This sheet is about exposure to copolymer 1 in pregnancy and while breastfeeding. This information should not take the place of medical care and advice from your healthcare provider.
What is copolymer 1?
Copolymer 1 (also known as Cop-1, glatiramer acetate, or glatiramer) is a disease modifying therapy (DMT) that has been used to treat relapsing-remitting multiple sclerosis (RRMS). The brand name is Copaxone®. For more information about multiple sclerosis, please see the MotherToBaby fact sheet at https://mothertobaby.org/fact-sheets/multiple-sclerosis/.
Sometimes when people find out they are pregnant, they think about changing how they take their medication, or stopping their medication altogether. However, it is important to talk with your healthcare providers before making any changes to how you take this medication. Your healthcare providers can talk with you about the benefits of treating your condition and the risks of untreated illness during pregnancy.
I take copolymer 1. Can it make it harder for me to get pregnant?
It is not known if copolymer 1 can make it harder to get pregnant.
Does taking copolymer 1 increase the chance for miscarriage?
Miscarriage is common and can occur in any pregnancy for many different reasons. Available information does not suggest that copolymer 1 increases the chance for miscarriage.
Does taking copolymer 1 increase the chance of birth defects?
Every pregnancy starts out with a 3-5% chance of having a birth defect. This is called the background risk. Information from several studies (including one study looking at over 5,000 pregnancies exposed to copolymer 1) does not suggest an increased chance of birth defects above the background risk.
Other studies have suggested possible increased chances of certain birth defects (heart defects, gastrointestinal tract defects, clubfoot, hip dysplasia, and limb abnormalities). However, these studies did not identify a specific pattern of birth defects. It is not known if these findings are due to the medication or other factors.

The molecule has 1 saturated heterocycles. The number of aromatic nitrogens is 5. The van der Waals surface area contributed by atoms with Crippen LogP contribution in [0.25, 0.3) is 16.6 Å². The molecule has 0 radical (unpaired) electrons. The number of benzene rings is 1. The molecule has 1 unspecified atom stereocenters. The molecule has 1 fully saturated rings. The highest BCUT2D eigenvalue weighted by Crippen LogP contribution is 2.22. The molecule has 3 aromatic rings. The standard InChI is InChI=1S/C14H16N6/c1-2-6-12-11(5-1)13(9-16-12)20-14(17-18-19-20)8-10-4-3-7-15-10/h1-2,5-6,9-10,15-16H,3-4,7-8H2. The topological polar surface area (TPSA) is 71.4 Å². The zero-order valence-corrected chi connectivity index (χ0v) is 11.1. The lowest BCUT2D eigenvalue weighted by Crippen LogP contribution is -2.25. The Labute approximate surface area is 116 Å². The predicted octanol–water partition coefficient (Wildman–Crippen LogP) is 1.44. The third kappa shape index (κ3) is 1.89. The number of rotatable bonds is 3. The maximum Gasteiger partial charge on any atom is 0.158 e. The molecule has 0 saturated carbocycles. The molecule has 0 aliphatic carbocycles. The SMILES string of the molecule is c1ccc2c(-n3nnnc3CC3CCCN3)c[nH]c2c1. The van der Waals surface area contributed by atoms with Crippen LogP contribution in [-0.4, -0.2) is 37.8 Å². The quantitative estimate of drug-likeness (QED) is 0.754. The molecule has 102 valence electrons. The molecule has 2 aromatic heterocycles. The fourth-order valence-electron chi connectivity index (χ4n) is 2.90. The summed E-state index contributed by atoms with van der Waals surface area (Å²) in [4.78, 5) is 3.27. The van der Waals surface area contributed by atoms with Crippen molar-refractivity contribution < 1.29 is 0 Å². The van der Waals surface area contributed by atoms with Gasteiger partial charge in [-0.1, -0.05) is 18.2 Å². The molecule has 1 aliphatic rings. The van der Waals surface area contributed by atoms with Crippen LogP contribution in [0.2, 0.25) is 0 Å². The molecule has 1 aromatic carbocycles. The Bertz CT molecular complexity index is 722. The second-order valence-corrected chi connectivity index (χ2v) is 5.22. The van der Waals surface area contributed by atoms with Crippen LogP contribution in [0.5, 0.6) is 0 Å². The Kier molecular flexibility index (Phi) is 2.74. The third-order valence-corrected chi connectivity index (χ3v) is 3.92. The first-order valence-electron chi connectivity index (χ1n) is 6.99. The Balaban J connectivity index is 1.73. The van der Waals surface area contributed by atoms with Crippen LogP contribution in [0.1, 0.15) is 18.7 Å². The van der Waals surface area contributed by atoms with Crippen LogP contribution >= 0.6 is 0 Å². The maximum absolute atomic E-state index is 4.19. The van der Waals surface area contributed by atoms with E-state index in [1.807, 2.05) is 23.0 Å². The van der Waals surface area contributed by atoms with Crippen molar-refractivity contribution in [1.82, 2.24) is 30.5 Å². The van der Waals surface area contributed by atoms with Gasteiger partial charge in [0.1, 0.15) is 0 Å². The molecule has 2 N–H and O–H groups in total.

Does taking copolymer 1 in pregnancy increase the chance of other pregnancy-related problems?
Based on the studies reviewed, copolymer 1 is not expected to increase the chance of other pregnancy-related problems, such as preterm delivery (birth before week 37) or low birth weight (weighing less than 5 pounds, 8 ounces [2500 grams] at birth).
Does taking copolymer 1 in pregnancy affect future behavior or learning for the child?
One study did not find differences in learning or motor development between children exposed to certain DMT medications during pregnancy (including copolymer 1) and those who were not exposed to these medications.
Breastfeeding while taking copolymer 1:
The amount of copolymer 1 that passes into breastmilk is low. There are reports of children exposed to copolymer 1 through breast milk without side effects. Be sure to talk to your healthcare provider about all your breastfeeding questions.
If a male takes copolymer 1, could it affect fertility (ability to get partner pregnant) or increase the chance of birth defects?
Studies have not been done to see if copolymer 1 could affect male fertility. Available studies found no significant or clear evidence of an increased chance of low birthweight, miscarriage, birth defects, or other pregnancy problems when a male takes copolymer 1. In general, exposures that fathers or sperm donors have are unlikely to increase risks to a pregnancy. For more information, please see the MotherToBaby fact sheet Paternal Exposures at https://mothertobaby.org/fact-sheets/paternal-exposures-pregnancy/.
Please click here for references.
OTIS/MotherToBaby encourages inclusive and person-centered language. While our name still contains a reference to mothers, we are updating our resources with more inclusive terms. Use of the term mother or maternal refers to a person who is pregnant. Use of the term father or paternal refers to a person who contributes sperm.